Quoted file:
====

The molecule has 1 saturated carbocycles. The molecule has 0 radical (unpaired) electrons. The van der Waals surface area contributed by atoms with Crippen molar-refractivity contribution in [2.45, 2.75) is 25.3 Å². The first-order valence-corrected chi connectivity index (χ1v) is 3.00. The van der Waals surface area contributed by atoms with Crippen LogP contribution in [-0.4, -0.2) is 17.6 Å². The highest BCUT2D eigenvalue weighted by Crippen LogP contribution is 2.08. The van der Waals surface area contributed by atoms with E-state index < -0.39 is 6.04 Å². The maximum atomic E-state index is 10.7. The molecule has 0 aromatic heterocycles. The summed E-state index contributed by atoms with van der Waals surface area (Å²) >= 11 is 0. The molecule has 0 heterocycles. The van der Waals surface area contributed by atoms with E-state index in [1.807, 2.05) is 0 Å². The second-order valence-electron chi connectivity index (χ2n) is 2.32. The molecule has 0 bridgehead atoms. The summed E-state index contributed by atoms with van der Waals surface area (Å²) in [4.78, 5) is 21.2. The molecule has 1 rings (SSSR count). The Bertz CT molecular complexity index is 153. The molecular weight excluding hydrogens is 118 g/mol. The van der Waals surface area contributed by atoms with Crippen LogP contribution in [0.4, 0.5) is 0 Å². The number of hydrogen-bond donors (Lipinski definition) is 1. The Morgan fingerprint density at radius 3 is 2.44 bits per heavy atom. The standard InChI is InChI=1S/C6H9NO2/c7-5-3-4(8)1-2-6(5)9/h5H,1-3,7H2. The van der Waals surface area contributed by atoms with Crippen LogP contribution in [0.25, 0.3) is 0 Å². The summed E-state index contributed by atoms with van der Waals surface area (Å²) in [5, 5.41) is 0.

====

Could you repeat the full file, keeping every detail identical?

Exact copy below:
The molecule has 1 saturated carbocycles. The molecule has 0 radical (unpaired) electrons. The van der Waals surface area contributed by atoms with Crippen molar-refractivity contribution in [2.45, 2.75) is 25.3 Å². The first-order valence-corrected chi connectivity index (χ1v) is 3.00. The van der Waals surface area contributed by atoms with Crippen LogP contribution in [-0.4, -0.2) is 17.6 Å². The highest BCUT2D eigenvalue weighted by Crippen LogP contribution is 2.08. The van der Waals surface area contributed by atoms with E-state index < -0.39 is 6.04 Å². The maximum atomic E-state index is 10.7. The molecule has 0 aromatic heterocycles. The summed E-state index contributed by atoms with van der Waals surface area (Å²) >= 11 is 0. The molecule has 0 heterocycles. The van der Waals surface area contributed by atoms with E-state index in [1.807, 2.05) is 0 Å². The second-order valence-electron chi connectivity index (χ2n) is 2.32. The molecule has 0 bridgehead atoms. The summed E-state index contributed by atoms with van der Waals surface area (Å²) in [4.78, 5) is 21.2. The molecule has 1 rings (SSSR count). The Bertz CT molecular complexity index is 153. The molecular weight excluding hydrogens is 118 g/mol. The van der Waals surface area contributed by atoms with Crippen LogP contribution in [0.4, 0.5) is 0 Å². The number of hydrogen-bond donors (Lipinski definition) is 1. The Morgan fingerprint density at radius 3 is 2.44 bits per heavy atom. The standard InChI is InChI=1S/C6H9NO2/c7-5-3-4(8)1-2-6(5)9/h5H,1-3,7H2. The van der Waals surface area contributed by atoms with Crippen LogP contribution in [0.25, 0.3) is 0 Å². The summed E-state index contributed by atoms with van der Waals surface area (Å²) in [5, 5.41) is 0.